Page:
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DJ Suv

November 13, 2012 Existing Artist Tips, S - T - U No Comments
djsuv

  • Djsuv ,Freshfour 1989 ,reprazent 1997 , labels Fullcycle, V recording, playside.

    As a crucial member of the respected Full Cycle and Reprazent stables, Suv has undoubtedly contributed his fair share to the development of Drum n Bass and definitely to the sound of Bristol.

    A member of the seminal 1989 group Fresh Four who burst onto the scene with ‘Wishing On A Star’, Suv has continued to carve a musical journey both as a solo producer and part of larger conglomerates with Roni Size, Krust and Die always with the intent to break new ground. Having listened to everything from Bob Marley to David Bowie growing up in the UK, Suv brings a truly urbane, open-minded sense to his musical productions.

    Never afraid to look into the past and routes seldom explored, Suv’s Desert Rose EP kicked up a storm with its release. Borrowing influences from Latin, Brazilian, Hindu and Moroccan grooves, the EP was caned by everyone from the likes of Grooverider and Fabio to eclectic leftfield DJs like Gilles Peterson and John Peel, proving that good Drum n Bass can appeal to both the serious “headz” as well as anyone who appreciates good music. Mixing up these Asian and Flamenco-inspired themes with his trademark Bristol dubby sounds has definitely given Suv a new dimension – one that saw him follow up the EP with Follow The Sun. Like its precursor, the EP delves into uncharted territory in terms of fresh rhythms.

    On a more dancefloor-orientated front, Suv has been churning out a number of tracks that as always have made people sit up and pay attention. His single, Do You Remember Me, a release employing the vocal talents of New Zealand’s MC Tali,guy calhoun on guitar and Hannah Porter ,Miss Melodie on flute has been causing some serious damage on dance floors worldwide up to this very day. When Suv’s got time from his V Recording, Fullcycle, & Reprazent duties, he has his own label to work on called Playside. Playside releases represent the signature Suv sound that you’ll hear in his DJ sets – these are tracks that may not fit the Fullcycle or V Recordings mould. As Suv as a DJ plays like no other DJ, his open mindedness and willingness to open peoples minds and play a wider range of music has made him the DJ producer he is today.

  • Facebook: Suv Suvmusic
    Myspace.com/suvmusic
    Youtube videos links: SUVTUBE
    USA bookings: Ashley@encodeagency.com
    UK euro bookings: djsuv@yahoo.com
    Asia and Pacific bookings Chris Atherton: flaxchris@gmail.com
  • 1. Top three (or more) tips for new and emerging talent to stay afloat and last long term.

    My best advise I can give to anyone making music is that your expression is yours and your sound doesn’t have to sound like anything out there to be excepted. I personally don’t have any formula to making a track, Many people ask me what is my formula and my answer is always that the track tells me where and how it wants to go, if you listen close enough the track speaks to you.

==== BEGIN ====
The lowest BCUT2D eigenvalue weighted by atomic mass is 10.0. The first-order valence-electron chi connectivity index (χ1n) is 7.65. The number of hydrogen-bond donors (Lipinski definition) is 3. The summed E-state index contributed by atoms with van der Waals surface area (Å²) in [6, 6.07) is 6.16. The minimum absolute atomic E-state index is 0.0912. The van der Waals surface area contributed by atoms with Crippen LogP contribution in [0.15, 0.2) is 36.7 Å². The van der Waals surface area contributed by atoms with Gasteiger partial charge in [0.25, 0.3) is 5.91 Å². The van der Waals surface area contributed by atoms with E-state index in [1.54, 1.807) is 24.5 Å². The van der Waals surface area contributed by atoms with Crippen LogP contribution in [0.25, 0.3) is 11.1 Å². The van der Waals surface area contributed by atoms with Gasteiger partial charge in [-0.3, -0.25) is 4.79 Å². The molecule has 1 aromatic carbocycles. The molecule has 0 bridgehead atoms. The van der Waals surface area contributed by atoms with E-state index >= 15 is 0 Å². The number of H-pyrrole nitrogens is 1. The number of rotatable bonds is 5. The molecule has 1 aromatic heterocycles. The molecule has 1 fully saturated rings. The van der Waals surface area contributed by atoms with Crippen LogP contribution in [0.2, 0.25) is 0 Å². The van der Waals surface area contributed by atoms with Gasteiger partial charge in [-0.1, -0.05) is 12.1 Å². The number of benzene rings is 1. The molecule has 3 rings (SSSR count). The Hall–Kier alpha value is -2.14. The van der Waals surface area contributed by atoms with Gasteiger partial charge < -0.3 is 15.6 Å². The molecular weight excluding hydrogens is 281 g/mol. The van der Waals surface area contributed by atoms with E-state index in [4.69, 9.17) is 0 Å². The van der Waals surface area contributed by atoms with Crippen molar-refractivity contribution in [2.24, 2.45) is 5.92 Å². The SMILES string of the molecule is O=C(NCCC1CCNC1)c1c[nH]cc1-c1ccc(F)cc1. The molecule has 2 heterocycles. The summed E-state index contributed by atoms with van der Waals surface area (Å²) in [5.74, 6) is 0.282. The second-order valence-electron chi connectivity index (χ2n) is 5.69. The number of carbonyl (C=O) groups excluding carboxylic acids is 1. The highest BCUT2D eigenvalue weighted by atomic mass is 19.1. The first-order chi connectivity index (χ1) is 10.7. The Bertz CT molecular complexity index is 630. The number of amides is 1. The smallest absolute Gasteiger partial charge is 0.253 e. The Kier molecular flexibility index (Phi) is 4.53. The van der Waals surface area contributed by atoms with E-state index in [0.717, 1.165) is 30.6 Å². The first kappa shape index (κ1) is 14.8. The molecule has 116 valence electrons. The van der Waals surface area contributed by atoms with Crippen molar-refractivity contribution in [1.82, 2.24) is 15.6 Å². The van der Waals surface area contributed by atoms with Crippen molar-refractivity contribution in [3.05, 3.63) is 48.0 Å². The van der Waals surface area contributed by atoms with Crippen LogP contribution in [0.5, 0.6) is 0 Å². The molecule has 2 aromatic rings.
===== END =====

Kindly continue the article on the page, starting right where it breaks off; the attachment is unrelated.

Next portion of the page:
Sometimes you can be making a track and you feel or try to take it to a place forcing it to something you may have heard before, but the track will let you know like (hey I’m not going that way) so listen to the track and turn down the volume. Sometimes less is more ..

    2. What has been one of the toughest music related experiences you’ve faced?

    When I started making music it was always for fun and in the past I never really had any tough experiences to deal with as it was all a bonus. Just to have someone dance to one of my tracks was the best feeling ever. Now everyone makes music and the way we sell music has changed, so I am finding the new way of getting my music out there a more of a tough experience.

    Before people brought vinyl and CDs now everything has gone digital. I feel we have lost the sense and experience of expressing to a wider audience. People are copying your music and downloading it free and it can take as little as 2 minutes. When we the artist, producers, writers spend sometimes as long as months to create it. This is sad and there needs to be a respect for the work that goes in to making the music.

    The other side of that is the internet and digital word has allowed more people to make music with is great as music is one of the best ways we can all communicate with each other. But also with that comes a market saturated and harder to filter.

    3. How did you get through or deal with it?

    I am planning to release various music as album projects to give back to the public the sense of experiencing an album journey. I don’t like people selecting track for track and I personally really want the people to get a full wide view of what I do. I am currently in talks with Beatport about how we can do this and make it so everyone can afford it with out taking out any of the tracks or expressions.

    4. What did you learn?

    I am still learning and will be learning till the day I die. The times are for ever changing and I have learnt that new generations leave school every year and we as artist have a responsibility to change the future and move with the times. I find myself having to reinvent my sounds every year. Music has looked after me and has changed my life. It has given me purpose and responsibility. Music could be the last hope for the human race.


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